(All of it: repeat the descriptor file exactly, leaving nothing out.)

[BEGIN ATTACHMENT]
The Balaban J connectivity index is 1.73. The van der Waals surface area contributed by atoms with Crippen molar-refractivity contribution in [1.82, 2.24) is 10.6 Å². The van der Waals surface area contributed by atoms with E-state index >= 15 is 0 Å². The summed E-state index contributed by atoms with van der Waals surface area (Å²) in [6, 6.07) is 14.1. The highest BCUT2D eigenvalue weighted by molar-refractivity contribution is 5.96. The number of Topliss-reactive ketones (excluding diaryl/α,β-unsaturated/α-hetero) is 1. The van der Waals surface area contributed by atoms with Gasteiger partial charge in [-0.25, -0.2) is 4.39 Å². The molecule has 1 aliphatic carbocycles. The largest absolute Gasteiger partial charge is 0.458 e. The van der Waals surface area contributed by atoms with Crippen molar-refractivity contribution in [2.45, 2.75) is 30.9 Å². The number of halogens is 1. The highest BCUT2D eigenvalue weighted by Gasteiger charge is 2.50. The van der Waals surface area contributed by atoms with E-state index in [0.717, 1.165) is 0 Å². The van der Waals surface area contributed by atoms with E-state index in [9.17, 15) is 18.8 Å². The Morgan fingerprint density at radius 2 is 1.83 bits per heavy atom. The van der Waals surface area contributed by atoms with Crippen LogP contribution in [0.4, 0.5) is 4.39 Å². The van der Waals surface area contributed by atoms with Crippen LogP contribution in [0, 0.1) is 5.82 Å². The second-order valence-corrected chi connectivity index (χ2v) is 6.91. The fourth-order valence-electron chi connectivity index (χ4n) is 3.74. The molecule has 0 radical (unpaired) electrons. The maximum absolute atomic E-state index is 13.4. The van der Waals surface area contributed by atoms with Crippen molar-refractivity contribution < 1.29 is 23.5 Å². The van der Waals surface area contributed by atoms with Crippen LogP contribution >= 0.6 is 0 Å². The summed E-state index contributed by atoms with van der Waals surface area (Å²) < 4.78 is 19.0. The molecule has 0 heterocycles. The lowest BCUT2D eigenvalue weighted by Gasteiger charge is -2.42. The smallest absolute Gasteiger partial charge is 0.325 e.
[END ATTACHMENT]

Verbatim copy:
The Balaban J connectivity index is 1.73. The van der Waals surface area contributed by atoms with Crippen molar-refractivity contribution in [1.82, 2.24) is 10.6 Å². The van der Waals surface area contributed by atoms with E-state index >= 15 is 0 Å². The summed E-state index contributed by atoms with van der Waals surface area (Å²) in [6, 6.07) is 14.1. The highest BCUT2D eigenvalue weighted by molar-refractivity contribution is 5.96. The number of Topliss-reactive ketones (excluding diaryl/α,β-unsaturated/α-hetero) is 1. The van der Waals surface area contributed by atoms with Gasteiger partial charge in [-0.25, -0.2) is 4.39 Å². The molecule has 1 aliphatic carbocycles. The largest absolute Gasteiger partial charge is 0.458 e. The van der Waals surface area contributed by atoms with Crippen molar-refractivity contribution in [2.45, 2.75) is 30.9 Å². The number of halogens is 1. The highest BCUT2D eigenvalue weighted by Gasteiger charge is 2.50. The van der Waals surface area contributed by atoms with E-state index in [0.717, 1.165) is 0 Å². The van der Waals surface area contributed by atoms with E-state index in [9.17, 15) is 18.8 Å². The Morgan fingerprint density at radius 2 is 1.83 bits per heavy atom. The van der Waals surface area contributed by atoms with Crippen LogP contribution in [0.4, 0.5) is 4.39 Å². The van der Waals surface area contributed by atoms with Crippen LogP contribution in [0, 0.1) is 5.82 Å². The second-order valence-corrected chi connectivity index (χ2v) is 6.91. The fourth-order valence-electron chi connectivity index (χ4n) is 3.74. The molecule has 0 radical (unpaired) electrons. The maximum absolute atomic E-state index is 13.4. The van der Waals surface area contributed by atoms with Crippen molar-refractivity contribution < 1.29 is 23.5 Å². The van der Waals surface area contributed by atoms with Crippen LogP contribution >= 0.6 is 0 Å². The summed E-state index contributed by atoms with van der Waals surface area (Å²) < 4.78 is 19.0. The molecule has 0 heterocycles. The lowest BCUT2D eigenvalue weighted by Gasteiger charge is -2.42. The smallest absolute Gasteiger partial charge is 0.325 e.